Samoan tattooist yesterday had the opportunity to share their concerns about the work they do during a consultant programme hosted by the Ministry of Health held at the Millenia Hotel.
More than 20 tattooists gathered to learn about health initiative that raised awareness on ways to prevent the spread of blood borne diseases when in contact with blood.
One of the concerns raised by renowned master tattooist, Sua Suluape Petelo is the operators not having the proper machines to sanitize the tools and equipment used.
Sua who is famous for his traditional tattoo (tatau) work internationally, said the meeting with health officials is long overdue.
He said most tattooist reuse needles on clients and it worries him.
“Many tattooists who use machines don’t have these machines to clean the equipments,” said the master tattooist.”
“This is an essential part of the work is to clean the tools and you cannot kill the germs by just throwing the equipment in chemicals to ensure the safety of the people.”
Su’a stressed he does not want the Ministry of Health to close down their operations because tattooing plays a big part in the Samoan culture.
“The missionaries wanted to stop tattooing in the past but they failed,” said Su’a.
“It would be a great loss for our ancestors if somehow Health calls to close down our operations. Tattooing plays a big part in our Samoa lifestyle and culture. Not only has tattooing made Samoa known to the world, it is also unique in our own culture and families.”
Su’a said some of the group has made a request to Health in order for clients to fill in a consent form from the hospital to give the okay to get tattooed after they have hadblood test.
“If this happens it will give us confidence to do our work without being worried about getting infected,” he said.
“The most difficult thing that we are coping with at the moment, is that there are diseases like HIV and Hepatitis that we would not know if people have them or not, unless we get clearance from the hospital to confirm that information.”
Sua said there are not enough policies in place to prepare young tattooists for their work and for the protection of people.
Owner of the Arts Finest Tattoo Shop at Savalalo market, Paulo Mauia was in support of the initiative.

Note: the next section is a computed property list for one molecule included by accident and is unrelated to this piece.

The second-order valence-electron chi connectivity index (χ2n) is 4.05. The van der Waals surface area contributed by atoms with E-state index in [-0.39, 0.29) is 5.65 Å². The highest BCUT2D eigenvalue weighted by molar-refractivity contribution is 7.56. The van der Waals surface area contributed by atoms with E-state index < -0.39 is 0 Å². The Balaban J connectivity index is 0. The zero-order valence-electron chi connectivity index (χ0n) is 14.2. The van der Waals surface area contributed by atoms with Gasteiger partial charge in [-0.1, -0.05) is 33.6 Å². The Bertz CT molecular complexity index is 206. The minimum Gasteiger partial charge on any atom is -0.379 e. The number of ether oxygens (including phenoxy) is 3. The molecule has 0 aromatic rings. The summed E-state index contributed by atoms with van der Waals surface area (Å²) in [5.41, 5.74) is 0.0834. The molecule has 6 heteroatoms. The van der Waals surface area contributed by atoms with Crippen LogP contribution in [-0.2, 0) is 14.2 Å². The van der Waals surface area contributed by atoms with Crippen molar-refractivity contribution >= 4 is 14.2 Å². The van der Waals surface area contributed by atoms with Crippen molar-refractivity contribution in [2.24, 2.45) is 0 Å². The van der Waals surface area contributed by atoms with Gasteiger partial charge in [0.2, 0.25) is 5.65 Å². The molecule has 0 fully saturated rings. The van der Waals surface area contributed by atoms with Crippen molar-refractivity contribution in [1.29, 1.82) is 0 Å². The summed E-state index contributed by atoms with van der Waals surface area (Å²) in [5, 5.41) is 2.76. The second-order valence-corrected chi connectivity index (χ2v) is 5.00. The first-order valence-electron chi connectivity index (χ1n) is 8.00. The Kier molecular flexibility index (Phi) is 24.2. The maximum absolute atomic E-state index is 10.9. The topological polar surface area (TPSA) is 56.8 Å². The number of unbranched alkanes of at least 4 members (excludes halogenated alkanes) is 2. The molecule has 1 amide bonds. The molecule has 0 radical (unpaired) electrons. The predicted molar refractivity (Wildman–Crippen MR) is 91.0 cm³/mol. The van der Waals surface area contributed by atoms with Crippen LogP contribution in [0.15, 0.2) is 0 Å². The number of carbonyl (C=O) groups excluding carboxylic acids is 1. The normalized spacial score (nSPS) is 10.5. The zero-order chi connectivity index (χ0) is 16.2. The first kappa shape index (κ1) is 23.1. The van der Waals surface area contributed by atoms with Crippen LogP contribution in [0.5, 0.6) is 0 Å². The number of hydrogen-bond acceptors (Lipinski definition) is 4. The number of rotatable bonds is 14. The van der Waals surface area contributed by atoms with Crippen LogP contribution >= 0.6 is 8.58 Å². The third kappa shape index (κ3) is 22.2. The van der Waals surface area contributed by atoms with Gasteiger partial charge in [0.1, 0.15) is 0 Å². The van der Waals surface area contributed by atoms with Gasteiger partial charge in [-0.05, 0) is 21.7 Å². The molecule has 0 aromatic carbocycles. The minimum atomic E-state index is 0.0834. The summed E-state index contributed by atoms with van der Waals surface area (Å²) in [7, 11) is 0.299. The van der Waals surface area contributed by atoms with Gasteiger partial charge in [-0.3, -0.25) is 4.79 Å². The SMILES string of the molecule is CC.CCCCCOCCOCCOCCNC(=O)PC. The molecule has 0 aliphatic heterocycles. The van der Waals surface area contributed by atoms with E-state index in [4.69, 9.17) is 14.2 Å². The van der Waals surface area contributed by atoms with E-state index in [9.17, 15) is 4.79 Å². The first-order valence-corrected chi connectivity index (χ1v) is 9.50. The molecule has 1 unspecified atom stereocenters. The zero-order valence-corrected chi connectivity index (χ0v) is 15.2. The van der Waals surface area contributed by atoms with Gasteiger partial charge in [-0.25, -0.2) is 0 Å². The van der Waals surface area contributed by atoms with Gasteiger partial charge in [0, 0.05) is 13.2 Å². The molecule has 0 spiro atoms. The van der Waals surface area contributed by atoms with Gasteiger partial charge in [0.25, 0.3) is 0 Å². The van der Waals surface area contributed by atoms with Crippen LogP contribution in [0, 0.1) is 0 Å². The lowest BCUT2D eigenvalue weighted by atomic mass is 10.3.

Mr. Mauia uses modern technology, a machine to do tattoos.
He told the Samoa Observer what the Health should look into is having routine inspections to ensure the tattooists are keeping things clean and safe.
“We use disposalel needles but it would really great if Health can do inspections for us,” he said.
“That will help us to maintain our standards and push tattooists to keep their tools and equipment clean for the next customer. There are always those who leave it until the next person comes and that can raise risks not only for us and the person coming to get tattoo.”
Director General of Health, Leausa Dr. Take Naseri told the participants it was crucial to protect their health as well as their clients.
He said the Samoan tattoo is unique and to honour the traditional artwork, is protecting their Health.
“The Ministry of Health invited you to begin this dialogue and build closer relationships in preventing and controlling diseases,” he said. “The programme today hopes to be a beneficial exercise for all of us. We rely on your input and experience and we will also try to help.”
A basic health guideline for tattooing encourages tattooists to wash their hands with antibacterial soap and clean water.
It is also required they wear disposable gloves.
Some of the safe tattooing practices recommended by Health for traditional tatau tools is to use one set of tools for one person at a time. In the instance of a ceremony where multiple people are getting tattooed, each person should have a separate set of tools for the tattooing process.
In the case there is only one set of tools, all tools must be cleaned and sterilized before being used on a different person to prevent the transmission of infections.
For palagi, tattoo machines with single use disposal needles, one needle should be used on one person then safely disposed of.
Equipment must be thoroughly cleaned of blood then sterilized each time a different person is to be tattooed.
Any equipment penetrating the skin must be sterile before use.